Once you’ve identified and codified your mission-critical knowledge, begin considering other knowledge gaps that will further advance your innovation capabilities and specific projects.
Generating and Acquiring new Knowledge
Accelerating your learning curve and building knowledge as quickly as practical, is essential to sustaining competitive advantage and building innovation capability. While knowledge comes primarily from experience, experimentation or acquisition, each of these methods of accumulating knowledge is essentially different.
You gain much knowledge through experience. However, this can be a slow process and may translate into suboptimal and potentially detrimental knowledge at times (depending on the experience). That is, your experience doesn’t always lead to optimal outcomes and valuable knowledge.
You can gain knowledge more effectively and rapidly with a systematic approach to learning through:
Scanning, filtering and evaluating the internal and external environment for opportunities to invest in or acquire knowledge.
While you should employ all methods of acquiring knowledge, you should avoid over-relying on experience. Ultimately, a key component of your knowledge management and innovation processes should be to synthesize and create new knowledge. This involves using your existing knowledge bank and recombining and building on it.
The more appropriate and systematic your knowledge generation and process are, the more it will fuel your innovation activity.
Storing and Retrieving Knowledge
As you generate and capture knowledge, you’ll need to store it and ensure it can be searched, found and retrieved as required. This applies regardless of whether knowledge results from codification, recombination or the creation of new knowledge.
Providing efficient and effective access to knowledge comes from actively developing knowledge repositories, including key:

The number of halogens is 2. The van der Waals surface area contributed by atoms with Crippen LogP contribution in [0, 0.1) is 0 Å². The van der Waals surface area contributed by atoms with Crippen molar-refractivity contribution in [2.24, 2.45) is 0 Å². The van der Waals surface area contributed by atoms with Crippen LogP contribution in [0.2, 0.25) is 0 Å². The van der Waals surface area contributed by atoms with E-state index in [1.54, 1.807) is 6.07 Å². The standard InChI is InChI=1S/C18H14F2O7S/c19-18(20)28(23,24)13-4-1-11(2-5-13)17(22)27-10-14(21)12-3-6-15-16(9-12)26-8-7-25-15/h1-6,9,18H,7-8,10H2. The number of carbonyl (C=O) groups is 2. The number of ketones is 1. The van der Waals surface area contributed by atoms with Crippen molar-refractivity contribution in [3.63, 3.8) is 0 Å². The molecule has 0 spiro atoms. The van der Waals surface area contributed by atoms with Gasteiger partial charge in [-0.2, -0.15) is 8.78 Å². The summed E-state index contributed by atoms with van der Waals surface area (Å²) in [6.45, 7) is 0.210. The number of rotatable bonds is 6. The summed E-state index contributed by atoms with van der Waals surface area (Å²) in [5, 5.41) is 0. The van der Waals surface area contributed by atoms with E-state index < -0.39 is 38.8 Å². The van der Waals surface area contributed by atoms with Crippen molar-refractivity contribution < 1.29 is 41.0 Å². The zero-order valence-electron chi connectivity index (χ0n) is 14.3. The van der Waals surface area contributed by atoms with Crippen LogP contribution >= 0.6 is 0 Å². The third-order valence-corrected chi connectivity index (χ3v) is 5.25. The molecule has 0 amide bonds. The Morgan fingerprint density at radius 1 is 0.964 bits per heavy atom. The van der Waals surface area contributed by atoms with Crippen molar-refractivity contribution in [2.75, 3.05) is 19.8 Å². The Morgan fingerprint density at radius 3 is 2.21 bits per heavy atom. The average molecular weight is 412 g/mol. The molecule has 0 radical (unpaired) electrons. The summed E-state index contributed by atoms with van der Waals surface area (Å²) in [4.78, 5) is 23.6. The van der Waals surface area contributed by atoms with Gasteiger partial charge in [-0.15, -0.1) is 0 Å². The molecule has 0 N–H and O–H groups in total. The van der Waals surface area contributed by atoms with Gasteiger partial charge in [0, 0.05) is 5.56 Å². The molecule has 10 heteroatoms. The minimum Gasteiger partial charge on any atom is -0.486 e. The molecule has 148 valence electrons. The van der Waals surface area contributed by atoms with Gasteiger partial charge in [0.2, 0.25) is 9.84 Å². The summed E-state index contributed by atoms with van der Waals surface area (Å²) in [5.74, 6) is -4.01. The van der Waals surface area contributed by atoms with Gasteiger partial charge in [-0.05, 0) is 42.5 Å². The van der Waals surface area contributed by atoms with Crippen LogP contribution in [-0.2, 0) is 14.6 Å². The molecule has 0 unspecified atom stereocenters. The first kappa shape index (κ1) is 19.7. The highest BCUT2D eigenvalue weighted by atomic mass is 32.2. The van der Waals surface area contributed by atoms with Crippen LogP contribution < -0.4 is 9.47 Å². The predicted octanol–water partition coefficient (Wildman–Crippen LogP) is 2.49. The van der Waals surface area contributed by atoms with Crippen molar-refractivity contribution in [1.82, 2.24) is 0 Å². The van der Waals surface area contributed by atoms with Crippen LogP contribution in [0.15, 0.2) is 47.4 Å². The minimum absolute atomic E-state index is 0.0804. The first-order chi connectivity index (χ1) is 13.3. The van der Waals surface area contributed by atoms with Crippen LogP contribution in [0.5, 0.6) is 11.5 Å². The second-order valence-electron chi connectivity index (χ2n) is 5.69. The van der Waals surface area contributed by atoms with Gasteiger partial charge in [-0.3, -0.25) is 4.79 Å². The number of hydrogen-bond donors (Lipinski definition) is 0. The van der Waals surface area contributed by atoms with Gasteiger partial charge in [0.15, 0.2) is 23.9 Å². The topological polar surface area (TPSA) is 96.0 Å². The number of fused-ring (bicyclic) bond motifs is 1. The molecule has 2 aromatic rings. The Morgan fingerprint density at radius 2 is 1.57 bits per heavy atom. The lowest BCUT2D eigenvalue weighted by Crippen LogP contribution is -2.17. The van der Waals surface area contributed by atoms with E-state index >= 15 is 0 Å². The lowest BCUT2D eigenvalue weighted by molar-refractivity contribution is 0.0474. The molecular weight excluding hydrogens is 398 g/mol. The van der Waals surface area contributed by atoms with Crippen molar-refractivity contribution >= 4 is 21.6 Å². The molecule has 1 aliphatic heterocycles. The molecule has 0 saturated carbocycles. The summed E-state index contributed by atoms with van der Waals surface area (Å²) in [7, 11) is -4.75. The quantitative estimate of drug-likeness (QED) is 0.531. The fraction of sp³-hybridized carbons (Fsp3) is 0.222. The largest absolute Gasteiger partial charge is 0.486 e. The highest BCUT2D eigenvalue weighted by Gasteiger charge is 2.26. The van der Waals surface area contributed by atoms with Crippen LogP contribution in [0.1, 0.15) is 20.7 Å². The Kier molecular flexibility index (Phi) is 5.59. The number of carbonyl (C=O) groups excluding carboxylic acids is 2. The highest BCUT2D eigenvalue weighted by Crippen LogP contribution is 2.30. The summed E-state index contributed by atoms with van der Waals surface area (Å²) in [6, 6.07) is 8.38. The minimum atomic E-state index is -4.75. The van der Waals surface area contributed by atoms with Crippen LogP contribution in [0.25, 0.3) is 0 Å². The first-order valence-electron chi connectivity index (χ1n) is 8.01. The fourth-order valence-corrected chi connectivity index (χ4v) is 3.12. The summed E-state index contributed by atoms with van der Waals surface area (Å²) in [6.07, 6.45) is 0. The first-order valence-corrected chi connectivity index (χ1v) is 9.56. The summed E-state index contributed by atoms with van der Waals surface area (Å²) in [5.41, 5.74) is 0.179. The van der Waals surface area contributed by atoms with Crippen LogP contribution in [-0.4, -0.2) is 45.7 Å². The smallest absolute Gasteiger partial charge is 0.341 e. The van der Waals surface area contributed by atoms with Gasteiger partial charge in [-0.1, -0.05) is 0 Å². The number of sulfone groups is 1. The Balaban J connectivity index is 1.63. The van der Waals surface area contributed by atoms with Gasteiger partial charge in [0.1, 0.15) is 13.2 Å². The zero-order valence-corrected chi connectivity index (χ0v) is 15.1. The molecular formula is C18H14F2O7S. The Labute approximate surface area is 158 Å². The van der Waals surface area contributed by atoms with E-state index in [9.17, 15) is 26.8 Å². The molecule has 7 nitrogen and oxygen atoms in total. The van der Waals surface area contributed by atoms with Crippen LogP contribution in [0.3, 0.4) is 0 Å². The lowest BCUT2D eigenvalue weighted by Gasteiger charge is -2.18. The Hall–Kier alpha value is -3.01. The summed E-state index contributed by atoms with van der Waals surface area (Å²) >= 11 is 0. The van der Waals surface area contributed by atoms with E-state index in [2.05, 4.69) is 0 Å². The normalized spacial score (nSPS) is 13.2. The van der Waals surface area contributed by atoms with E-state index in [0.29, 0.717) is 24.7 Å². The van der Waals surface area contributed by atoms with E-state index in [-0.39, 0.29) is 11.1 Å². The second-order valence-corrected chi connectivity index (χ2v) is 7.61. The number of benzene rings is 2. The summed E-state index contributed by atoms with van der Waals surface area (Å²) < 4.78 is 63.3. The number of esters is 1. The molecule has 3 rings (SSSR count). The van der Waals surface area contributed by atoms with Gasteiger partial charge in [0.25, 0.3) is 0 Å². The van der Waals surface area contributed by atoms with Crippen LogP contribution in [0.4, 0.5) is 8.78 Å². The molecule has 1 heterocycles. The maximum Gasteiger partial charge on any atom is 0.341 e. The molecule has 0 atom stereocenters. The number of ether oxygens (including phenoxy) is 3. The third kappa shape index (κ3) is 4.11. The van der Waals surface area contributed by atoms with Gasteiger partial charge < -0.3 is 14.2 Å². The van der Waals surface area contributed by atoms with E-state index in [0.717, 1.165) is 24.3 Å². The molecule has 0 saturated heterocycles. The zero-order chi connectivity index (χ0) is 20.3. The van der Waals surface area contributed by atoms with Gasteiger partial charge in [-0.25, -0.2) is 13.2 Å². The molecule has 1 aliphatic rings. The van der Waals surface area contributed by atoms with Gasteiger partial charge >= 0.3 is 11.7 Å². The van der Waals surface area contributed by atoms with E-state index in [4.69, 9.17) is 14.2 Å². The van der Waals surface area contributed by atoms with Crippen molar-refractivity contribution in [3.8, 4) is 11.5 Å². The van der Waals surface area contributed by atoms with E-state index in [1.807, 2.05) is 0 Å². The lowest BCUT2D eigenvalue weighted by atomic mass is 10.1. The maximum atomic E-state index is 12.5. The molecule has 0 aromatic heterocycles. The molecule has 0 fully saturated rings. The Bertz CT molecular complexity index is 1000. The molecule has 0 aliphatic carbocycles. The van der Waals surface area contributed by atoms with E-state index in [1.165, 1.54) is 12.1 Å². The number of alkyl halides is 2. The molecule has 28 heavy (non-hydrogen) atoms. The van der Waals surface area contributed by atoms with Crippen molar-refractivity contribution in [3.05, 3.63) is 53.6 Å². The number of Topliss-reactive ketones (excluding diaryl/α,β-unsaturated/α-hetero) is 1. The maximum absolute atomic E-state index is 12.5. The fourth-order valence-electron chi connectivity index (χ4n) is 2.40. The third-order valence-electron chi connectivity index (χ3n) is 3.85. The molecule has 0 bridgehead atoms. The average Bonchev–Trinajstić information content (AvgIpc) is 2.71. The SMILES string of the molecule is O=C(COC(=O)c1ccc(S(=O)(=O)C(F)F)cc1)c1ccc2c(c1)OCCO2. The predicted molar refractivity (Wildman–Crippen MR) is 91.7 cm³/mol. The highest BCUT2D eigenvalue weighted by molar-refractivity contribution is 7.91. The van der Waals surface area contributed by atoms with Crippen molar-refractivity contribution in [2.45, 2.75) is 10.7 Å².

Operational and strategic knowledge – processes, practices, policies, excellence, best practice and so on
Resources – lessons learned, critical information, subject matter experts and so on.
How you store knowledge plays a significant role in its accessibility and searchability. You might not need a specific knowledge management software, but you will need to invest time and effort in something practical, accessible, searchable and shareable as you build your knowledge base. There are many options, including:
Paper-based documents, folders and filing systems
Electronic file creation and storage programs and systems
Dedicated electronic databases
Dedicated knowledge management software programs.
Information technology will likely play a role in your knowledge management processes. The key is to find a system that works for you!
Sharing and Distributing Knowledge
Sharing knowledge means actively socialising knowledge to encourage greater cultivation, harvesting and utilisation. The more you share knowledge, the more it leads to new understanding and new knowledge.
The larger your business, the more critical knowledge sharing and distribution tasks become. This means actively converting tacit knowledge into explicit knowledge, socialising knowledge by distributing it through your business and making sure it’s absorbed. The more you codify, share and understand knowledge, the more you can apply it to your problem-solving and innovation activities. This can be done by:
Granting access to codified knowledge
Electronic distribution of codified knowledge (email, intranet, internal chat rooms and so on)
Training and development programs
Mentoring and coaching
Knowledge management applications, and so forth.
Again, the key is to find a system that matches your circumstances and needs.